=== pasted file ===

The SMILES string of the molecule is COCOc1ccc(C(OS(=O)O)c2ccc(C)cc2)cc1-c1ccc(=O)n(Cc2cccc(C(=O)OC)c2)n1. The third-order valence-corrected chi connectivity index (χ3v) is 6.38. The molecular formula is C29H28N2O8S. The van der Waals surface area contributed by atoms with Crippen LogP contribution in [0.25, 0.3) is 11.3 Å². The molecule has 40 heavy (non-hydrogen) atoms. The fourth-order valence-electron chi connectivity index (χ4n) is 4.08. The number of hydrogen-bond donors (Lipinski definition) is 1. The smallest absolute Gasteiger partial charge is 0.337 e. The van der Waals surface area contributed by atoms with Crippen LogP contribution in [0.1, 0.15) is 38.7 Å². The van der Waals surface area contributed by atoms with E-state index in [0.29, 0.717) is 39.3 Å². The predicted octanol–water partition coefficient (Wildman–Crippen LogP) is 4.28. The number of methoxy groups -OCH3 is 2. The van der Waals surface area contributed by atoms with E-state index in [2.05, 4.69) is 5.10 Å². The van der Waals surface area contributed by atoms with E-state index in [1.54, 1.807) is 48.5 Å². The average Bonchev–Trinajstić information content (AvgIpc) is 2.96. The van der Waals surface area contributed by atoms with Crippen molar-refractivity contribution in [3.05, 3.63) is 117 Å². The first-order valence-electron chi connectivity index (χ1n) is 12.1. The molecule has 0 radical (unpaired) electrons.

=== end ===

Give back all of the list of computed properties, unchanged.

The SMILES string of the molecule is COCOc1ccc(C(OS(=O)O)c2ccc(C)cc2)cc1-c1ccc(=O)n(Cc2cccc(C(=O)OC)c2)n1. The third-order valence-corrected chi connectivity index (χ3v) is 6.38. The molecular formula is C29H28N2O8S. The van der Waals surface area contributed by atoms with Crippen LogP contribution in [0.25, 0.3) is 11.3 Å². The molecule has 40 heavy (non-hydrogen) atoms. The fourth-order valence-electron chi connectivity index (χ4n) is 4.08. The number of hydrogen-bond donors (Lipinski definition) is 1. The smallest absolute Gasteiger partial charge is 0.337 e. The van der Waals surface area contributed by atoms with Crippen LogP contribution in [0.1, 0.15) is 38.7 Å². The van der Waals surface area contributed by atoms with E-state index in [0.29, 0.717) is 39.3 Å². The predicted octanol–water partition coefficient (Wildman–Crippen LogP) is 4.28. The number of methoxy groups -OCH3 is 2. The van der Waals surface area contributed by atoms with E-state index in [2.05, 4.69) is 5.10 Å². The van der Waals surface area contributed by atoms with E-state index in [1.54, 1.807) is 48.5 Å². The average Bonchev–Trinajstić information content (AvgIpc) is 2.96. The van der Waals surface area contributed by atoms with Crippen molar-refractivity contribution in [3.05, 3.63) is 117 Å². The first-order valence-electron chi connectivity index (χ1n) is 12.1. The molecule has 0 radical (unpaired) electrons.